Stocking Your Kitchen Cupboards Well Can Help
“When it comes to oats, you can’t go wrong with Flahavan’s Irish Steel Cut Oats, and I love stirring through one of Pulsin’s protein powders along with a tablespoon of Manilife or Pip & Nut peanut or almond butter,” says Natasha. “Onken and Yeo Valley are also great brands for live yoghurt with probiotic benefits, and for a non-dairy option, Plenish does the best dairy substitutes with clean ingredients.” To make low-sugar overnight oats, Sophie recommends adding grated apple or mashed banana, while stewed apples can also add flavour as well as gut-friendly prebiotics. “Form Nutrition’s protein powder and Bare Biology’s collagen powder are also a great way to add protein to your oats, while Bio&Me’s probiotic yoghurt adds a lovely smooth texture to the base, and Rude Health is a great brand to try for plant milk. If you’re looking to add flavour, Naturya’s cacao powder comes highly recommended.”
Want In? Try One Of These Recipes…
Bakewell Overnight Oats, Eve Kalinik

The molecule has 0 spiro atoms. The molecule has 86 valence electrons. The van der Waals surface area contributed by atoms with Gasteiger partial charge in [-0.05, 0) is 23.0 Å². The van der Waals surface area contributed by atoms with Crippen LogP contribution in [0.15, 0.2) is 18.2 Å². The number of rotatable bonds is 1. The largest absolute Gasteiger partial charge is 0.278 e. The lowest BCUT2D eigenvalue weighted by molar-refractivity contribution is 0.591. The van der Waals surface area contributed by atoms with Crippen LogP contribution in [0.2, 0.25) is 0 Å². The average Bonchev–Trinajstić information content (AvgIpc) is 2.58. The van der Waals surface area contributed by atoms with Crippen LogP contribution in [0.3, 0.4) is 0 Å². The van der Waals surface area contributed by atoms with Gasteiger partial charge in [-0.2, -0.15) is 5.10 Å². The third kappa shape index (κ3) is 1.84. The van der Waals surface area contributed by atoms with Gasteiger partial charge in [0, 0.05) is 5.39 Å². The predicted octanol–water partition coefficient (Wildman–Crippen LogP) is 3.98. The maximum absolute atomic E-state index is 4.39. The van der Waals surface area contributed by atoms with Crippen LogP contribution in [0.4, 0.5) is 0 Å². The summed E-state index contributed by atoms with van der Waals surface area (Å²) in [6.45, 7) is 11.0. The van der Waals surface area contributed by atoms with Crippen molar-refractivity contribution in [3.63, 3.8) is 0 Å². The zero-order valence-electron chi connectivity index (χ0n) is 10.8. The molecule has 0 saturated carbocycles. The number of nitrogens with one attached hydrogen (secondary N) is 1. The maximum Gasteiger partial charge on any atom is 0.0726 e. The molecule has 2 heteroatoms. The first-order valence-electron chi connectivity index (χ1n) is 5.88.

Preheat the oven to 180°C/gas mark 4. Line a baking tray with baking parchment. Spread the flaked almonds on the baking tray and bake for 20 minutes. Leave to cool.
Mix all the ingredients together (expect the flaked almonds), cover and leave in the fridge overnight.
In the morning, remove from the fridge. Add more milk if it feels too solid.
Top with the flaked almonds and enjoy.
Matcha Overnight Oats, Natasha Evans
Combine all the ingredients together and mx well.
Leave in the fridge for at least three hours, or overnight.
Garnish with fresh berries, toasted coconut, bee pollen and fresh mint.
Vanilla & Peanut Butter Oats, Karen Koramshai
In a bowl, combine the oats, milk and protein powder and mix well until fully combined. Stir through the nut butter of your choice, cover and pop into the fridge overnight.
When you’re ready to serve, spoon into your favourite bowl and top with your preferred toppings. I love freshly sliced banana, fresh berries, coconut yoghurt and additional nut butter.
Optimise your oats by adding one teaspoon of maca powder – this malty flavoured adaptogen will give that extra energy boost and sharpen cognitive function to get you through the morning.
For more information visit SophieTrotmanNutrition.com, FoodMovementHealth.co.uk, nenutrition.co.uk and KarenKoramshai.com. Eve Kalinik is a nutritional therapist and gut health specialist for Källa Probiotics. Visit EveKalinik.com for more.
DISCLAIMER: Features published by SheerLuxe are not intended to treat, diagnose, cure or prevent any disease. Always seek the advice of your GP or another qualified healthcare provider for any questions you have regarding a medical condition, and before undertaking any diet, exercise or other health-related programme.